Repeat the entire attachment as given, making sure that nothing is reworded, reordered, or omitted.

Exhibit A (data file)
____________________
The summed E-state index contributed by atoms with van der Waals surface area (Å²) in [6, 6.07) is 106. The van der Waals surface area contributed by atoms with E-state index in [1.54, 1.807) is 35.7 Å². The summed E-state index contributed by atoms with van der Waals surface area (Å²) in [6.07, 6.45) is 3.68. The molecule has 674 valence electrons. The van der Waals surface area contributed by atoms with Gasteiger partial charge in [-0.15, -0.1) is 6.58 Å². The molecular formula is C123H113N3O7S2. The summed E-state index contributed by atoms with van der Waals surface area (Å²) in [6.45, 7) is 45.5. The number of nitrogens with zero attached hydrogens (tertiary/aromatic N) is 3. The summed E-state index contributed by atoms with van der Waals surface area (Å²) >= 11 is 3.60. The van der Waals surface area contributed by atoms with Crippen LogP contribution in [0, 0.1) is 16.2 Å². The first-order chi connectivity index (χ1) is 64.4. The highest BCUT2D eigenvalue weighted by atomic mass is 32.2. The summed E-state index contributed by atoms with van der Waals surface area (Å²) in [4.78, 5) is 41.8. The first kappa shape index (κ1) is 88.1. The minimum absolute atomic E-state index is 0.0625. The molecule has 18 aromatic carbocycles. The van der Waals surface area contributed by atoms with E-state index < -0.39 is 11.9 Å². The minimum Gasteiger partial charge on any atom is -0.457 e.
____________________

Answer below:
The summed E-state index contributed by atoms with van der Waals surface area (Å²) in [6, 6.07) is 106. The van der Waals surface area contributed by atoms with E-state index in [1.54, 1.807) is 35.7 Å². The summed E-state index contributed by atoms with van der Waals surface area (Å²) in [6.07, 6.45) is 3.68. The molecule has 674 valence electrons. The van der Waals surface area contributed by atoms with Gasteiger partial charge in [-0.15, -0.1) is 6.58 Å². The molecular formula is C123H113N3O7S2. The summed E-state index contributed by atoms with van der Waals surface area (Å²) in [6.45, 7) is 45.5. The number of nitrogens with zero attached hydrogens (tertiary/aromatic N) is 3. The summed E-state index contributed by atoms with van der Waals surface area (Å²) >= 11 is 3.60. The van der Waals surface area contributed by atoms with Crippen LogP contribution in [0, 0.1) is 16.2 Å². The first-order chi connectivity index (χ1) is 64.4. The highest BCUT2D eigenvalue weighted by atomic mass is 32.2. The summed E-state index contributed by atoms with van der Waals surface area (Å²) in [4.78, 5) is 41.8. The first kappa shape index (κ1) is 88.1. The minimum absolute atomic E-state index is 0.0625. The molecule has 18 aromatic carbocycles. The van der Waals surface area contributed by atoms with E-state index < -0.39 is 11.9 Å². The minimum Gasteiger partial charge on any atom is -0.457 e.